Usefulness and Consideration of Multi-Band EPI using Simultaneous Multi-Slice for Diffusion Kurtosis Imaging at 1.5 Tesla Magnetic Resonance Imaging

Research Article

Austin J Radiol. 2016; 3(4): 1060.

Usefulness and Consideration of Multi-Band EPI using Simultaneous Multi-Slice for Diffusion Kurtosis Imaging at 1.5 Tesla Magnetic Resonance Imaging

Akihiro Kasahara1,2*, Yuiti Suzuki¹, Minoru Mitsuda¹, Kohki Yoshikawa², Masaaki Hori³, Katsuya Maruyama4, Yasushi Watanabe1, Akira Kunimatsu¹, Keiichi Yano¹ and Osamu Abe¹

¹Department of Radiology, University of Tokyo Hospital, Japan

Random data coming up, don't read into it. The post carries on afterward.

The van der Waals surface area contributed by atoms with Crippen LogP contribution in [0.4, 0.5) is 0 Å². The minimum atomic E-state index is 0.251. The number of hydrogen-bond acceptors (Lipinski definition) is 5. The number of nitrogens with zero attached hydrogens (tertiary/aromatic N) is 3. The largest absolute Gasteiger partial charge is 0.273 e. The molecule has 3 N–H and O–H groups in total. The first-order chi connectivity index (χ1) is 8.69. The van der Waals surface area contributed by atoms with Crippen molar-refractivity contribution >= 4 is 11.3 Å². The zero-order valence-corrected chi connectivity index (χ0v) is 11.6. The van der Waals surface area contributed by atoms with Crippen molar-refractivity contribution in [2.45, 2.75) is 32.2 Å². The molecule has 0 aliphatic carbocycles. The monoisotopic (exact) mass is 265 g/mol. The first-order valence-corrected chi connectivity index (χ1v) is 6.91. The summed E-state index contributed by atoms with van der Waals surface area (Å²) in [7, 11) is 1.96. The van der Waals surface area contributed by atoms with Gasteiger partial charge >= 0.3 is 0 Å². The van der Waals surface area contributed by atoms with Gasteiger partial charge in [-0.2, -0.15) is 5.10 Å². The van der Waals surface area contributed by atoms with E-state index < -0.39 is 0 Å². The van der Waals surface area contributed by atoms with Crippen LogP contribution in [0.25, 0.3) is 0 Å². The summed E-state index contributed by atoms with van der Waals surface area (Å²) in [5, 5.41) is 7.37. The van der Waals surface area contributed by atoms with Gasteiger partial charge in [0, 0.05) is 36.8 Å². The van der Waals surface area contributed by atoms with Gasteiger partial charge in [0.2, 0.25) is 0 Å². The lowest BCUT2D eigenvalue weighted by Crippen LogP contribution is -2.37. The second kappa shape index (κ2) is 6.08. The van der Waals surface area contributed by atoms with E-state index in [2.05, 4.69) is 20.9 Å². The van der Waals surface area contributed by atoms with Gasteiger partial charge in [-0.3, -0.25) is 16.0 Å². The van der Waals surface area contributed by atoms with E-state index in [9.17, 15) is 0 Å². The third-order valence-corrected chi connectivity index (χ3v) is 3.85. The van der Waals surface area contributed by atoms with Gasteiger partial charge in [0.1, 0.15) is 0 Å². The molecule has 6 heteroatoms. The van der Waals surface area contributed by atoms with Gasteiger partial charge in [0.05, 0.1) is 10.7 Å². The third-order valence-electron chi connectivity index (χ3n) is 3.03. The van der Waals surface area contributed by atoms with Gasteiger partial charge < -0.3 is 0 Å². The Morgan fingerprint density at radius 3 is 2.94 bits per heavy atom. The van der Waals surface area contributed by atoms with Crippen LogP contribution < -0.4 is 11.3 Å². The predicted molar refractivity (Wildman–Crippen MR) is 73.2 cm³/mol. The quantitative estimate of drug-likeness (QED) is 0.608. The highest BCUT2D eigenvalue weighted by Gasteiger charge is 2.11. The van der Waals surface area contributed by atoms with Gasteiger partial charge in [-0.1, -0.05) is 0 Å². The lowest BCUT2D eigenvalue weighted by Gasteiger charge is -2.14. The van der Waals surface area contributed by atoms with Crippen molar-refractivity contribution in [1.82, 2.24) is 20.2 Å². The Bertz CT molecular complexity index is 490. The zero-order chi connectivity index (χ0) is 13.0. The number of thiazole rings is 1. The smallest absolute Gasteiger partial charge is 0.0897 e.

2Graduate Division of Health Sciences, Komazawa University, Japan

3Department of Radiology, Juntendo University School of Medicine, Japan

4SIEMENS Japan K.K, Japan

*Corresponding author: Akihiro Kasahara, Department of Radiology, University of Tokyo Hospital and Graduate Division of Health Sciences, Komazawa University, Bunkyo-ku, Tokyo, Japan

Received: September 22, 2016; Accepted: October 18, 2016; Published: October 20, 2016